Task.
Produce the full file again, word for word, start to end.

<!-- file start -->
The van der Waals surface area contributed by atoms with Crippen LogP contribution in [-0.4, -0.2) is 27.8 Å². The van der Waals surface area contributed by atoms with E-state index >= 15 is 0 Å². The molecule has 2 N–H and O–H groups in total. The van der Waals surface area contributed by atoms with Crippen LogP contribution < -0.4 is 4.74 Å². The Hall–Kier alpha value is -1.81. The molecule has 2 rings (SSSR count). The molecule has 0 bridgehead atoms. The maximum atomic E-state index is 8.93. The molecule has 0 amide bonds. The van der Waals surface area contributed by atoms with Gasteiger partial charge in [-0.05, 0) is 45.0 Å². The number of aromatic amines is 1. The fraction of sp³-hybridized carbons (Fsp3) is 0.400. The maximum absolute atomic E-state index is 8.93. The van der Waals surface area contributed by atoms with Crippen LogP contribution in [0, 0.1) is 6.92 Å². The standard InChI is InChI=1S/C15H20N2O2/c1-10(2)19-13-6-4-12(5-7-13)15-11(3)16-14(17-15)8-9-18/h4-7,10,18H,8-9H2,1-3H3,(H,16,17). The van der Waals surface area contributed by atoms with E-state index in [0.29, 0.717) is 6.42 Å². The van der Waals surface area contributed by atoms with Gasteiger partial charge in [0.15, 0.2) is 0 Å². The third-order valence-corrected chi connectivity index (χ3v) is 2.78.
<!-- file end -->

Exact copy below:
The van der Waals surface area contributed by atoms with Crippen LogP contribution in [-0.4, -0.2) is 27.8 Å². The van der Waals surface area contributed by atoms with E-state index >= 15 is 0 Å². The molecule has 2 N–H and O–H groups in total. The van der Waals surface area contributed by atoms with Crippen LogP contribution < -0.4 is 4.74 Å². The Hall–Kier alpha value is -1.81. The molecule has 2 rings (SSSR count). The molecule has 0 bridgehead atoms. The maximum atomic E-state index is 8.93. The molecule has 0 amide bonds. The van der Waals surface area contributed by atoms with Gasteiger partial charge in [-0.05, 0) is 45.0 Å². The number of aromatic amines is 1. The fraction of sp³-hybridized carbons (Fsp3) is 0.400. The maximum absolute atomic E-state index is 8.93. The van der Waals surface area contributed by atoms with Crippen LogP contribution in [0, 0.1) is 6.92 Å². The standard InChI is InChI=1S/C15H20N2O2/c1-10(2)19-13-6-4-12(5-7-13)15-11(3)16-14(17-15)8-9-18/h4-7,10,18H,8-9H2,1-3H3,(H,16,17). The van der Waals surface area contributed by atoms with E-state index in [0.29, 0.717) is 6.42 Å². The van der Waals surface area contributed by atoms with Gasteiger partial charge in [0.15, 0.2) is 0 Å². The third-order valence-corrected chi connectivity index (χ3v) is 2.78.